A few hundred miles to the east, another such ice advance blocked a river, creating a great meltwater lake (Lake Missoula) over northern Idaho and the western part of Montana.  The ice dam broke, of course, with a great outburst flood surging across the middle of Washington State (we call them the “scablands” because of the deep channels and plunge pools cut in the old lava).  It must have been rather loud, too.  Temporarily, the Columbia River had a flow ten times greater than all the rest of the world’s rivers combined.

     The ice dam reformed, and broke again – at least 59 times.  Just imagine the biblical flood on fast forward and stuck in a repeat loop.

     We’re descending now, and it’s a little bumpy as we cross the San Juan Islands.  Landing is always the hard part, and it’s only twenty minutes from now, as I see the Strait of Juan de Fuca off to the west, stretching out into the Pacific Ocean.  The end of our warm period isn’t as predictable as the end of an airline flight, but it, too, surely isn’t far off, if we let nature take its course.  And flip again.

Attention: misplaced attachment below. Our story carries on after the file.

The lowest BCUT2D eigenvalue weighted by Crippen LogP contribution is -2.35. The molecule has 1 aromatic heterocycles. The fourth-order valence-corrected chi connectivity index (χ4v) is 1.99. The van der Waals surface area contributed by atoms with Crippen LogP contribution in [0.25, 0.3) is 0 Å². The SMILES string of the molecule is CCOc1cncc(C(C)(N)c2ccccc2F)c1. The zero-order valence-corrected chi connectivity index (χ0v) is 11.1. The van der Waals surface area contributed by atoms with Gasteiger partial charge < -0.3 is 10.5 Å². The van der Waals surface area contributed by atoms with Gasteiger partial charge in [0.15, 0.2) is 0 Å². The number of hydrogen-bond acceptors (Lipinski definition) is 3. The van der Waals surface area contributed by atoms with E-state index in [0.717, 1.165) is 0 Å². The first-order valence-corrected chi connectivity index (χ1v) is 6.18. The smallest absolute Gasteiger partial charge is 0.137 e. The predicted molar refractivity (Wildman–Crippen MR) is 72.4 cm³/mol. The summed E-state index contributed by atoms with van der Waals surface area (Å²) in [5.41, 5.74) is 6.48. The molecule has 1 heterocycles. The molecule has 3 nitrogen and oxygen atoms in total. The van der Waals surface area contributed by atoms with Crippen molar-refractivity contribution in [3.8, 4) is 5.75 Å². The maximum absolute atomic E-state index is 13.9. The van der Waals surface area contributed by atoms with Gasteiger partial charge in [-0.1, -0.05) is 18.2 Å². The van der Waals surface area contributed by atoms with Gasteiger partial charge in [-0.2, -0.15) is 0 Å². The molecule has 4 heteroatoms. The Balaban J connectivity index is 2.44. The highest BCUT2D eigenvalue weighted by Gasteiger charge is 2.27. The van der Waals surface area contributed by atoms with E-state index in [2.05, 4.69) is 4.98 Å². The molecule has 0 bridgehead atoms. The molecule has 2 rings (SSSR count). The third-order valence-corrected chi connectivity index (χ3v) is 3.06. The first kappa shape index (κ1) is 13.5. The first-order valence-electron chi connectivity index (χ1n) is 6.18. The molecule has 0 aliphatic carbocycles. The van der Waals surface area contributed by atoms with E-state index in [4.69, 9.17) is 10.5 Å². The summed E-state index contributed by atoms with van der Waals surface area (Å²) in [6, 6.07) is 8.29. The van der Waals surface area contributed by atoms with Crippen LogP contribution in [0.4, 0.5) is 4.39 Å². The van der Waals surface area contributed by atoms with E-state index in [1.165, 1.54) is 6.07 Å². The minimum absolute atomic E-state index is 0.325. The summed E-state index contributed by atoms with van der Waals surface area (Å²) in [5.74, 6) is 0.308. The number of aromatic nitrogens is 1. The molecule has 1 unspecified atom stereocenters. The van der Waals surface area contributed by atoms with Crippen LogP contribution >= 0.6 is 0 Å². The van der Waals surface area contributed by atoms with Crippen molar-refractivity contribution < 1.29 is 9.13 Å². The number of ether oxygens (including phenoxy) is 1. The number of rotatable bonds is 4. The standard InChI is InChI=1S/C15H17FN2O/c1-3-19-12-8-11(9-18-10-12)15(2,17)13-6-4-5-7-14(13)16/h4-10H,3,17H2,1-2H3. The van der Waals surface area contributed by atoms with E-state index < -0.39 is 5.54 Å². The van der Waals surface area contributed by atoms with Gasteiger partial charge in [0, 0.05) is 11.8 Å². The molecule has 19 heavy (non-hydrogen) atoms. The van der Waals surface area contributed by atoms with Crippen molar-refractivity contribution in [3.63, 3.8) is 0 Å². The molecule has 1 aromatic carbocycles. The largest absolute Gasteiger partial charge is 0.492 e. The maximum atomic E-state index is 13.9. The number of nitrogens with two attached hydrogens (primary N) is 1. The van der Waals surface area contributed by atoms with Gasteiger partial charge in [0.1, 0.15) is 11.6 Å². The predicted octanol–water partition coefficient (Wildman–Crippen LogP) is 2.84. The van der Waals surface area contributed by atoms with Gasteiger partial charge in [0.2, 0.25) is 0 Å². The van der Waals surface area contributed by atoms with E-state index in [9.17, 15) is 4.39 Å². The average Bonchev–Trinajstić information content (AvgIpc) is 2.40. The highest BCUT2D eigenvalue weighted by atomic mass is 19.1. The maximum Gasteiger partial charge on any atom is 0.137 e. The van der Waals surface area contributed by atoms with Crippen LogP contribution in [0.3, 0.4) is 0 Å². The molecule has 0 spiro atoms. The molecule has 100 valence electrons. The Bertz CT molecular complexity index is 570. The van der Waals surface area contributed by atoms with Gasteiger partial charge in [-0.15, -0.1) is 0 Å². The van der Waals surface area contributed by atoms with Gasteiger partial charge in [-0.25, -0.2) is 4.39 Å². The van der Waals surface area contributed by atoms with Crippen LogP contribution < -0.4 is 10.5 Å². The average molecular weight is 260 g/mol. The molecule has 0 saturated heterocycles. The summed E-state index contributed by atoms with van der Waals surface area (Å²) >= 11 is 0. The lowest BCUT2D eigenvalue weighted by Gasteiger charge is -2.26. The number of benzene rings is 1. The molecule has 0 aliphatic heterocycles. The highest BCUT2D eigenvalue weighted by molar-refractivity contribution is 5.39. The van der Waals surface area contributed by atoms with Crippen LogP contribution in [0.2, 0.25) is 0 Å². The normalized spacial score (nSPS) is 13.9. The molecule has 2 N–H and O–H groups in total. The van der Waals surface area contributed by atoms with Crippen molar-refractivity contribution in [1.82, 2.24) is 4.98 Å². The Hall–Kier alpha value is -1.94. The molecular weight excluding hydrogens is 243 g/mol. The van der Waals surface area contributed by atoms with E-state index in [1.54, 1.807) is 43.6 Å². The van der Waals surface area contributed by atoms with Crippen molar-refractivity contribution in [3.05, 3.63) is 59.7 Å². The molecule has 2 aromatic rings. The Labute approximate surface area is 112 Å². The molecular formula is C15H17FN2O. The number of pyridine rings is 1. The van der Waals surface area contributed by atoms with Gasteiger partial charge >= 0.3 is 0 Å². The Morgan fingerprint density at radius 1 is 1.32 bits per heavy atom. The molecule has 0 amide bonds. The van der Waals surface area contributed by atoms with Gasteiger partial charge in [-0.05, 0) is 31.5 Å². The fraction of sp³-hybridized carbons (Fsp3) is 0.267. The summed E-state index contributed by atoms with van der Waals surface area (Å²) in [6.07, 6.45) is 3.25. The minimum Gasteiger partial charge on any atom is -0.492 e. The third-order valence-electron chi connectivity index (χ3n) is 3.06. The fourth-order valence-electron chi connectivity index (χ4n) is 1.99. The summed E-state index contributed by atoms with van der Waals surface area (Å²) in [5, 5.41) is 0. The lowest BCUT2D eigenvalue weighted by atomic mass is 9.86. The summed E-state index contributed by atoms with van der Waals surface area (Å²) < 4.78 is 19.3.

We humans have consciousness in a big way, compared to the great apes, enabling us to better evaluate risk, danger, and pain.  We pay a big price for it, too:  we can know when we can’t do anything about imminent suffering.

     But maybe we can do something about it.

 Stabilizing our flip-flopping climate is not a simple matter. We need heat in the right places, such as the Greenland Sea, and not in others right next door, such as Greenland itself. Man-made global warming is likely to achieve exactly the opposite – warming Greenland and cooling the Greenland Sea.

     A remarkable amount of specious reasoning is often encountered whenever we contemplate reducing carbon-dioxide emissions.  It’s not a simple matter of global temperature – I hope it’s now clear that no simple-minded argument in favor of more global warming (to “avoid cooling,” or “increase agricultural productivity”) should be taken seriously.  These clangers are sometimes beginners’ mistakes, but can also be confuse-the-issue propaganda designed to “buy time” for polluters.